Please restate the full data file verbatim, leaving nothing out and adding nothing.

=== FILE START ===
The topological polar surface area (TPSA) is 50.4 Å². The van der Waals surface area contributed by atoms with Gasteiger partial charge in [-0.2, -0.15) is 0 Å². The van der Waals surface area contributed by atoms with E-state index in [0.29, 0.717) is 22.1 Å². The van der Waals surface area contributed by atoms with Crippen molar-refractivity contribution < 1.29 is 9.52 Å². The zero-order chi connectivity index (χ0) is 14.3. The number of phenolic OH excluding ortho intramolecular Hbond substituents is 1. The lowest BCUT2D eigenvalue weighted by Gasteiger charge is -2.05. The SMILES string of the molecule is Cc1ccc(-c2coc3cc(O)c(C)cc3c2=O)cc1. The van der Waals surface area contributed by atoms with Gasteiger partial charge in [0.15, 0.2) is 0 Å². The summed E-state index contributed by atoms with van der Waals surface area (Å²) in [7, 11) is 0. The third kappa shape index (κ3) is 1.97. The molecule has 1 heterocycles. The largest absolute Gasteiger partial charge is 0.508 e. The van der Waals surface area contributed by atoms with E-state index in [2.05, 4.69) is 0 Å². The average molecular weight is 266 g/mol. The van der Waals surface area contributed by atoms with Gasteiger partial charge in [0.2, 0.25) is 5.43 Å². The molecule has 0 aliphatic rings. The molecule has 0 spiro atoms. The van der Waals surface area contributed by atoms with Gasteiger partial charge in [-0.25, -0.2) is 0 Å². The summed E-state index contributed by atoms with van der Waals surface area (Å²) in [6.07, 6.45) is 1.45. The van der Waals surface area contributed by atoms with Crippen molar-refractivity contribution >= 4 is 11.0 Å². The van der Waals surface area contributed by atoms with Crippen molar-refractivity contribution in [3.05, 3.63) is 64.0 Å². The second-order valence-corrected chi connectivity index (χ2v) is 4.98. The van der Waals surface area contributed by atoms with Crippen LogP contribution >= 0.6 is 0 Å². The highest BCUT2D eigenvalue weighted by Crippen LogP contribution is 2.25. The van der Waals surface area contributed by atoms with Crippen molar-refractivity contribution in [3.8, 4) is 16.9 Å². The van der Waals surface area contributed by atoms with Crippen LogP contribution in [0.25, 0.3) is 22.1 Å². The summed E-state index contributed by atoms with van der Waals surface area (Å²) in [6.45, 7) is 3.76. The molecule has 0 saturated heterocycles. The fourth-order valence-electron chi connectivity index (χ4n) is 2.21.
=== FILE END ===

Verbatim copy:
The topological polar surface area (TPSA) is 50.4 Å². The van der Waals surface area contributed by atoms with Gasteiger partial charge in [-0.2, -0.15) is 0 Å². The van der Waals surface area contributed by atoms with E-state index in [0.29, 0.717) is 22.1 Å². The van der Waals surface area contributed by atoms with Crippen molar-refractivity contribution < 1.29 is 9.52 Å². The zero-order chi connectivity index (χ0) is 14.3. The number of phenolic OH excluding ortho intramolecular Hbond substituents is 1. The lowest BCUT2D eigenvalue weighted by Gasteiger charge is -2.05. The SMILES string of the molecule is Cc1ccc(-c2coc3cc(O)c(C)cc3c2=O)cc1. The van der Waals surface area contributed by atoms with Gasteiger partial charge in [0.15, 0.2) is 0 Å². The summed E-state index contributed by atoms with van der Waals surface area (Å²) in [7, 11) is 0. The third kappa shape index (κ3) is 1.97. The molecule has 1 heterocycles. The largest absolute Gasteiger partial charge is 0.508 e. The van der Waals surface area contributed by atoms with E-state index in [2.05, 4.69) is 0 Å². The average molecular weight is 266 g/mol. The van der Waals surface area contributed by atoms with Gasteiger partial charge in [0.2, 0.25) is 5.43 Å². The molecule has 0 aliphatic rings. The molecule has 0 spiro atoms. The van der Waals surface area contributed by atoms with Gasteiger partial charge in [-0.25, -0.2) is 0 Å². The summed E-state index contributed by atoms with van der Waals surface area (Å²) in [6.07, 6.45) is 1.45. The van der Waals surface area contributed by atoms with Crippen molar-refractivity contribution >= 4 is 11.0 Å². The van der Waals surface area contributed by atoms with Crippen molar-refractivity contribution in [3.05, 3.63) is 64.0 Å². The second-order valence-corrected chi connectivity index (χ2v) is 4.98. The van der Waals surface area contributed by atoms with Crippen LogP contribution >= 0.6 is 0 Å². The highest BCUT2D eigenvalue weighted by Crippen LogP contribution is 2.25. The van der Waals surface area contributed by atoms with Crippen molar-refractivity contribution in [3.8, 4) is 16.9 Å². The van der Waals surface area contributed by atoms with Crippen LogP contribution in [0.25, 0.3) is 22.1 Å². The summed E-state index contributed by atoms with van der Waals surface area (Å²) in [6.45, 7) is 3.76. The molecule has 0 saturated heterocycles. The fourth-order valence-electron chi connectivity index (χ4n) is 2.21.